Cold or the Flu? How to Know

Published October 30, 2018

Jennifer Liu, MD

By Jennifer Liu, MD, Family Practitioner

It’s that time of the year again when the cold and flu viruses become rampant. When you’re feeling miserable, sometimes it’s difficult to know what you have and when it’s time to go to the doctor. 

One of the biggest differences is that the cold has milder symptoms and typically lasts about five days, with symptoms typically waning over next three to five days.

The common cold is associated primarily with congestion, runny nose, sore throat, cough and fatigue early on. Consider seeing a doctor if your cold is accompanied by wheezing, shortness of breath, vomiting or a sore throat that lasts longer than a week or hurts intensely and involves difficulty swallowing or breathing. Also see your doctor if your cold gets worse after several days or seems to get better and then worse again. You may have a sinus infection, which can begin with symptoms similar to a cold or allergies.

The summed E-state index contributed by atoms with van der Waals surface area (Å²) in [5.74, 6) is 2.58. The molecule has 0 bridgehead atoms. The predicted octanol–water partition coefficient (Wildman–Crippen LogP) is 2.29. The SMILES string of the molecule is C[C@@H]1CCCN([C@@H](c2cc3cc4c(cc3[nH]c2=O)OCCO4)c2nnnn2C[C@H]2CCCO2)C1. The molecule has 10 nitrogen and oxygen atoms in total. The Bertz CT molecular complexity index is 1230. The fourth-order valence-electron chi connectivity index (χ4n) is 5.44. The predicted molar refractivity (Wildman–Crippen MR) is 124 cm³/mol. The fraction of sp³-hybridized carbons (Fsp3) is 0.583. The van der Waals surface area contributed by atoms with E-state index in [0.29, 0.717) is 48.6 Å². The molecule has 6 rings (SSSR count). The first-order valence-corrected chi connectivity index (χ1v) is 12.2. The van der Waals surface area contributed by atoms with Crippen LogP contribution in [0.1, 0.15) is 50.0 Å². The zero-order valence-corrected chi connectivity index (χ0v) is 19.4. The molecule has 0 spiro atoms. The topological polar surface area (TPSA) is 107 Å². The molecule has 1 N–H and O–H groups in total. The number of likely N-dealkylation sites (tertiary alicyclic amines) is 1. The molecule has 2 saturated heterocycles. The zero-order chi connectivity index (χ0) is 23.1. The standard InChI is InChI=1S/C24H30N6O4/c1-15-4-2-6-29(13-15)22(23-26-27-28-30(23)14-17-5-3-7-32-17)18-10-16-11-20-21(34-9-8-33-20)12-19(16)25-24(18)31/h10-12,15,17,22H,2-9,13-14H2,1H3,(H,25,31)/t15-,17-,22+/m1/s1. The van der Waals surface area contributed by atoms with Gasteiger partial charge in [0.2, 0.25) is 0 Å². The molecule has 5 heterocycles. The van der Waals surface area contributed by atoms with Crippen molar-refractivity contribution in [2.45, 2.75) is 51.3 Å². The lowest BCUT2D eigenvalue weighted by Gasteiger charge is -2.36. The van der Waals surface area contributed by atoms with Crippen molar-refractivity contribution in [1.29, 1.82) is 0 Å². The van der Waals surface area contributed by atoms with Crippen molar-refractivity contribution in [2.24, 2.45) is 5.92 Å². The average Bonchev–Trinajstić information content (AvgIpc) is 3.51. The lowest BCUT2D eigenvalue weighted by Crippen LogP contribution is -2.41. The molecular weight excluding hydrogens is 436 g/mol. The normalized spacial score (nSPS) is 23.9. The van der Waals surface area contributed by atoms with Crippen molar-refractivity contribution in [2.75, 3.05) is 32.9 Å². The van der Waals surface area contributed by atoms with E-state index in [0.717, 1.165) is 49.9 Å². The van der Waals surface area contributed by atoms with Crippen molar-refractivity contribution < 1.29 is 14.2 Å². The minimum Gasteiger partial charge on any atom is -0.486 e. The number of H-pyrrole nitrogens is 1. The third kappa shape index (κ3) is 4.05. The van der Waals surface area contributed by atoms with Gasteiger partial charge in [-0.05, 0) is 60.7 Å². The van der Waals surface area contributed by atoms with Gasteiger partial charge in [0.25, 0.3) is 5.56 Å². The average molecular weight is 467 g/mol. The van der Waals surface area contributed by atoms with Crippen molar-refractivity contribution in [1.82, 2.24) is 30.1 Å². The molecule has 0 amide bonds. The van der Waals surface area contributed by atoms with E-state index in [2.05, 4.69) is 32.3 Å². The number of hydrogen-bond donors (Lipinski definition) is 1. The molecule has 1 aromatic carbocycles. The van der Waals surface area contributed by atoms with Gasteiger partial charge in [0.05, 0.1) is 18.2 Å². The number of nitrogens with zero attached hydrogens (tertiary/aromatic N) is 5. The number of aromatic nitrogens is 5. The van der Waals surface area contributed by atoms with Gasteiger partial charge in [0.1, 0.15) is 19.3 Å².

The flu, on the other hand, is usually accompanied by more severe symptoms and comes on more quickly. Many people will have a fever of 101 degrees or more. You may also develop chills, sore throat, cough and body aches. If your symptoms are severe and include nausea and vomiting, you cannot keep down liquids, or the fever continues beyond five days, you may want to consider seeing your doctor.

A common complication of the flu is pneumonia, particularly in the young and elderly and those with heart or lung problems. These people should take extra precautions if they should get sick.

If you develop symptoms of the flu, wait 24 hours after you are fever-free before you return to work or school.

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